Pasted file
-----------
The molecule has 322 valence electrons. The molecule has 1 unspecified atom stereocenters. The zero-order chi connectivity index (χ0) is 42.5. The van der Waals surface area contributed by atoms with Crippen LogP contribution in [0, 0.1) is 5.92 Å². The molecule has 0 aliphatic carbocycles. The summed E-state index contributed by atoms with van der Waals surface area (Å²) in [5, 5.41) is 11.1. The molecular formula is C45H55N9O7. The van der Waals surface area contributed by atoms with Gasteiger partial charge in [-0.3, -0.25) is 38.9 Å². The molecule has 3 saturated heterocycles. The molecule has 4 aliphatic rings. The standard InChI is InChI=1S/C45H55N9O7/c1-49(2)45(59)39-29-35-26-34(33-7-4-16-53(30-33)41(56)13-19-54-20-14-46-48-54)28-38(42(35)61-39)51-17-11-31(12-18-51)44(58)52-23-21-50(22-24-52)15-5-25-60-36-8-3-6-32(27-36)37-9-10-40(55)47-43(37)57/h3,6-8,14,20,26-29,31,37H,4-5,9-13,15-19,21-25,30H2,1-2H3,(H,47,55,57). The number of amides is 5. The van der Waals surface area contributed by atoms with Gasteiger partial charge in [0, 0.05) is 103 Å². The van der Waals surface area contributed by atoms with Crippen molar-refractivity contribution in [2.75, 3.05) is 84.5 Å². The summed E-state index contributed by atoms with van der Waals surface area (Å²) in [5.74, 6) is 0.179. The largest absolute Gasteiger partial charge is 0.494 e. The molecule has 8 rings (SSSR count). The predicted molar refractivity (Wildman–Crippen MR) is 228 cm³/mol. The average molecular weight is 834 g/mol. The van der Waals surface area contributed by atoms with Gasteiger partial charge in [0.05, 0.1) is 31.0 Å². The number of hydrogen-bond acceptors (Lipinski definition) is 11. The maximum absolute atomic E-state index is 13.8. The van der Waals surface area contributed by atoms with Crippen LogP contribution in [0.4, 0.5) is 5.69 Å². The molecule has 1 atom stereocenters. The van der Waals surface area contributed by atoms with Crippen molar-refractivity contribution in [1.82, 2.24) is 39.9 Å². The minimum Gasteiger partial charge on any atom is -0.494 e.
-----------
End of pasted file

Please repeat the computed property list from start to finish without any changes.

The molecule has 322 valence electrons. The molecule has 1 unspecified atom stereocenters. The zero-order chi connectivity index (χ0) is 42.5. The van der Waals surface area contributed by atoms with Crippen LogP contribution in [0, 0.1) is 5.92 Å². The molecule has 0 aliphatic carbocycles. The summed E-state index contributed by atoms with van der Waals surface area (Å²) in [5, 5.41) is 11.1. The molecular formula is C45H55N9O7. The van der Waals surface area contributed by atoms with Gasteiger partial charge in [-0.3, -0.25) is 38.9 Å². The molecule has 3 saturated heterocycles. The molecule has 4 aliphatic rings. The standard InChI is InChI=1S/C45H55N9O7/c1-49(2)45(59)39-29-35-26-34(33-7-4-16-53(30-33)41(56)13-19-54-20-14-46-48-54)28-38(42(35)61-39)51-17-11-31(12-18-51)44(58)52-23-21-50(22-24-52)15-5-25-60-36-8-3-6-32(27-36)37-9-10-40(55)47-43(37)57/h3,6-8,14,20,26-29,31,37H,4-5,9-13,15-19,21-25,30H2,1-2H3,(H,47,55,57). The number of amides is 5. The van der Waals surface area contributed by atoms with Gasteiger partial charge in [0, 0.05) is 103 Å². The van der Waals surface area contributed by atoms with Crippen molar-refractivity contribution in [2.75, 3.05) is 84.5 Å². The summed E-state index contributed by atoms with van der Waals surface area (Å²) in [5.74, 6) is 0.179. The largest absolute Gasteiger partial charge is 0.494 e. The molecule has 8 rings (SSSR count). The predicted molar refractivity (Wildman–Crippen MR) is 228 cm³/mol. The average molecular weight is 834 g/mol. The van der Waals surface area contributed by atoms with Gasteiger partial charge in [0.05, 0.1) is 31.0 Å². The number of hydrogen-bond acceptors (Lipinski definition) is 11. The maximum absolute atomic E-state index is 13.8. The van der Waals surface area contributed by atoms with Crippen LogP contribution in [0.4, 0.5) is 5.69 Å². The molecule has 1 atom stereocenters. The van der Waals surface area contributed by atoms with Crippen molar-refractivity contribution in [1.82, 2.24) is 39.9 Å². The minimum Gasteiger partial charge on any atom is -0.494 e.